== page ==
Bullpen's fast start fueled by R. Lopez

ORIOLES FOCUS

Baseball

A Look Inside

April 18, 2004|By Peter Schmuck | Peter Schmuck,SUN STAFF

Funny how things work out.

Orioles manager Lee Mazzilli agonized over the decision to move rookie Erik Bedard into the regular-season starting rotation. He worried about the psychological impact that it might have on projected starter Rodrigo Lopez, who was the odd man out as spring training drew to a close.

It was, Mazzilli said, the toughest decision he has had to make since becoming the Orioles' manager, but there were too many good reasons why it was the best move for the club as the club faced a difficult April schedule.

There is little question now that it was the key move of the spring, but not for the reasons that Mazzilli outlined at the time.

The Orioles entered Friday with the most effective bullpen in the major leagues, and you can make the case that if Lopez were not doing such a terrific and versatile job in middle relief, the team would have lost six of its first eight games and be sitting at the bottom of the American League East standings.

Lopez pitched three scoreless innings Thursday night to quiet a wild slugfest at Fenway Park and buy time for the Orioles to escape from Boston with a big extra-inning victory. The rest of the bullpen was just as effective, giving the Orioles a total of seven innings of scoreless, three-hit relief, but it was Lopez who threw a blanket over a Red Sox lineup that scored seven runs in four innings against staff ace Sidney Ponson.

It wasn't the first time. Lopez turned in a key appearance in the Orioles' Opening Night victory over Pedro Martinez and the Red Sox. He also came through in the 13-inning victory over the Red Sox at Camden Yards four days later.

The Orioles went 3-2 in two series against a team that is expected to give the New York Yankees all they can handle at the top of the AL East standings, and Lopez came up big in all three victories. Including a brief appearance against the Tampa Bay Devil Rays last weekend, he has pitched six scoreless innings and given up just three hits.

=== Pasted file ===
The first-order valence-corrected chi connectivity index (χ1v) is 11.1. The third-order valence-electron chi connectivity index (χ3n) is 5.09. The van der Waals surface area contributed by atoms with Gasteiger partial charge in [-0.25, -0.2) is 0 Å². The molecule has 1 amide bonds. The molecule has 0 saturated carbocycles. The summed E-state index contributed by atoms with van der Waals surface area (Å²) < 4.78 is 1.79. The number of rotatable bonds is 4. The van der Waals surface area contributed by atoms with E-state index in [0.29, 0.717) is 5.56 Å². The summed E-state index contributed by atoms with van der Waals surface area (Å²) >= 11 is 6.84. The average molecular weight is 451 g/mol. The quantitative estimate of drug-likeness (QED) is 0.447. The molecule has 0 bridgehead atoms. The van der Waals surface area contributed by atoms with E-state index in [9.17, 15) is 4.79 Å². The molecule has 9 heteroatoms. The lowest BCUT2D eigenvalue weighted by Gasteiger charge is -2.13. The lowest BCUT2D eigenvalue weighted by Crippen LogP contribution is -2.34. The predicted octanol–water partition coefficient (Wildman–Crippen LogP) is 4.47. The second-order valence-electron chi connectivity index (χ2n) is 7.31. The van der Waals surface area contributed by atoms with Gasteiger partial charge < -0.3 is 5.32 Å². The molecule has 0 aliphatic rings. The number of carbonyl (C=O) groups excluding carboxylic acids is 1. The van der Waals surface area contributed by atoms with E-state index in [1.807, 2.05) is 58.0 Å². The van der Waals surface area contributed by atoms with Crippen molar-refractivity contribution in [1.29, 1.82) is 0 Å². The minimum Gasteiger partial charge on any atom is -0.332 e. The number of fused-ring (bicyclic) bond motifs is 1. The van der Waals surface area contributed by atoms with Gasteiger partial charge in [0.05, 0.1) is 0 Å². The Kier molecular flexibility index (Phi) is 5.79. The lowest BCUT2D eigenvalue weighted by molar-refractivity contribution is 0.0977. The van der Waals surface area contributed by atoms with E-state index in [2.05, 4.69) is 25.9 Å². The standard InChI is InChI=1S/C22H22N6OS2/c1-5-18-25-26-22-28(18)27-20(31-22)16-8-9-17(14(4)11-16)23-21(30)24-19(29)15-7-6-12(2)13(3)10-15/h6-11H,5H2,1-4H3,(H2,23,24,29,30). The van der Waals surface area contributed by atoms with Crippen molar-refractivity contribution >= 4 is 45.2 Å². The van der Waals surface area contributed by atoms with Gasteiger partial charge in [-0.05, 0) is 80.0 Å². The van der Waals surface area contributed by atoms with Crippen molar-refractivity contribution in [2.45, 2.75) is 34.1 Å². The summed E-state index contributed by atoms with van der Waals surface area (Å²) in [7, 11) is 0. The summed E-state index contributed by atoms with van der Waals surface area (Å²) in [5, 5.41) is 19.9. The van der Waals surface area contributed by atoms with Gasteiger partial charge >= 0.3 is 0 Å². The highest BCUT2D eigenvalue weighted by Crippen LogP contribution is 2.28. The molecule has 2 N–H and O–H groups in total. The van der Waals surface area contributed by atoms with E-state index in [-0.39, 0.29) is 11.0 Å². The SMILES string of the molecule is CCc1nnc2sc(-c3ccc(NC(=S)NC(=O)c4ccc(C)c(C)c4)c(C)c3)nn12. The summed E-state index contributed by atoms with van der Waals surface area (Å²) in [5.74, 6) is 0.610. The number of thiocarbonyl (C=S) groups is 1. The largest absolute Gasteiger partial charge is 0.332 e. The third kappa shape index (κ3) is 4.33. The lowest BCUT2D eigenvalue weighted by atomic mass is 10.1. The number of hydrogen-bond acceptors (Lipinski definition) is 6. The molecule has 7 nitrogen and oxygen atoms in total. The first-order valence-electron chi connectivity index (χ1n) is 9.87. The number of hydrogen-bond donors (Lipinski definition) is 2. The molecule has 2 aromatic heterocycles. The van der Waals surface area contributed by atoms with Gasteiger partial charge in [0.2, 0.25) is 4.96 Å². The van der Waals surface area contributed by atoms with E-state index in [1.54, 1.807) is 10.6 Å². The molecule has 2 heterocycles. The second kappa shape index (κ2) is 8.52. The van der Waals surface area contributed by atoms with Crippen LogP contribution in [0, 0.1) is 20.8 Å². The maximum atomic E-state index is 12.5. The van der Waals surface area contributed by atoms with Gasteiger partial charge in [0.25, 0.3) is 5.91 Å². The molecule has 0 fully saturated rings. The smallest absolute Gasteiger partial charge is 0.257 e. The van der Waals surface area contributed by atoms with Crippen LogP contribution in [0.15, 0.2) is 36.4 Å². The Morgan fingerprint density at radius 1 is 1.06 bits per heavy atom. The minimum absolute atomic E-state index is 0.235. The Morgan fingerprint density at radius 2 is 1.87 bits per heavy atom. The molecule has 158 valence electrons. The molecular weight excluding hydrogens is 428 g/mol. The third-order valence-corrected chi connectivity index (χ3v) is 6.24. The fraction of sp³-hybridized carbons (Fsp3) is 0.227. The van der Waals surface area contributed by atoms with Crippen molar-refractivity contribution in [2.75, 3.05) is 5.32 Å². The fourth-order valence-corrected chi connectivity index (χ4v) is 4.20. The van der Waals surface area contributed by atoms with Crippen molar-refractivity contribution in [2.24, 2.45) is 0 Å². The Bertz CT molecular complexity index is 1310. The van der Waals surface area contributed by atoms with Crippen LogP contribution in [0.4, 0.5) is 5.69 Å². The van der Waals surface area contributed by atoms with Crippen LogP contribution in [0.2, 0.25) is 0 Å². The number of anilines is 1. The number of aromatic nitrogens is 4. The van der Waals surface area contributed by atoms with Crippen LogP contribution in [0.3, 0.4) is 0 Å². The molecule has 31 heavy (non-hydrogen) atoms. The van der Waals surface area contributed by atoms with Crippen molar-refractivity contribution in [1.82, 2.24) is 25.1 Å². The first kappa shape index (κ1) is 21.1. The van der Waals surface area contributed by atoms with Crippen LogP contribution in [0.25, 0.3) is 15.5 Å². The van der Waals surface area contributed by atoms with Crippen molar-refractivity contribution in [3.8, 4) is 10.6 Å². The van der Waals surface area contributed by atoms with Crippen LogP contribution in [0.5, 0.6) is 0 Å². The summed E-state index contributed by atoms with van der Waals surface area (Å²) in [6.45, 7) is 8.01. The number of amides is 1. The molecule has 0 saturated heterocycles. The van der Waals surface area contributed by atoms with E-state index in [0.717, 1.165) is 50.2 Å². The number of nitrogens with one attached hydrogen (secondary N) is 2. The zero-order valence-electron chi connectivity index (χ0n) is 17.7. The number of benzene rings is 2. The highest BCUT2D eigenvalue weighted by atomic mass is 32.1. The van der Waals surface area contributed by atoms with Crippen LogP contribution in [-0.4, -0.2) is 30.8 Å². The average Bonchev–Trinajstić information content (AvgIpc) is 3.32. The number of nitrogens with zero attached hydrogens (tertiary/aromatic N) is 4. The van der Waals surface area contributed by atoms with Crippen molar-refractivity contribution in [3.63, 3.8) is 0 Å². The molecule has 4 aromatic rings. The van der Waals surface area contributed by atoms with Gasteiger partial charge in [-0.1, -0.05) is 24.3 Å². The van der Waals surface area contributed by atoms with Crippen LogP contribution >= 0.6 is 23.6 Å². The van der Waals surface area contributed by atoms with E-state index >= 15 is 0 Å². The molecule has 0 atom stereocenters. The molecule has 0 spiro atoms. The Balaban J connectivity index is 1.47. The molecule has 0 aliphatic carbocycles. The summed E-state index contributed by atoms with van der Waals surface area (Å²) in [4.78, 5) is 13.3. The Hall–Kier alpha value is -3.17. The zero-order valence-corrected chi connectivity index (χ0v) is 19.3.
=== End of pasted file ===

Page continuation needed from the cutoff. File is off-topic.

He has not been alone. The Orioles' bullpen entered the weekend series against the Toronto Blue Jays leading the American League with a 2.09 ERA. That ranked them behind only the streaking Florida Marlins (0.96) and the surprising Cincinnati Reds (2.05) among the 30 major league teams.

Several other Orioles relievers - most notably B.J. Ryan, Buddy Groom and Rick Bauer - also have pitched impressively, but Lopez has been the glue that has held things together during an up-and-down first two weeks for the youthful starting rotation.

The front office gambled that the team would be able to compete in baseball's toughest division with four inexperienced starting pitchers. Time will tell. The early returns have been - at best - mixed. It has fallen to the bullpen to make the best of an unpredictable situation and, so far, it has done just that.

Lopez looked like the steal of the century when the Orioles pulled him off the roster of the Mexican League's Culiacan Tomato Growers before the 2002 season. He won 15 games and was the team's Opening Day starter last year.

One discouraging year later, Mazzilli had to call him in during the last week of spring training and tell him that he didn't even rate a place in the starting rotation. It was a painful moment for manager and player, but Mazzilli was convinced that it was the best thing for the team.

He didn't know the half of it.

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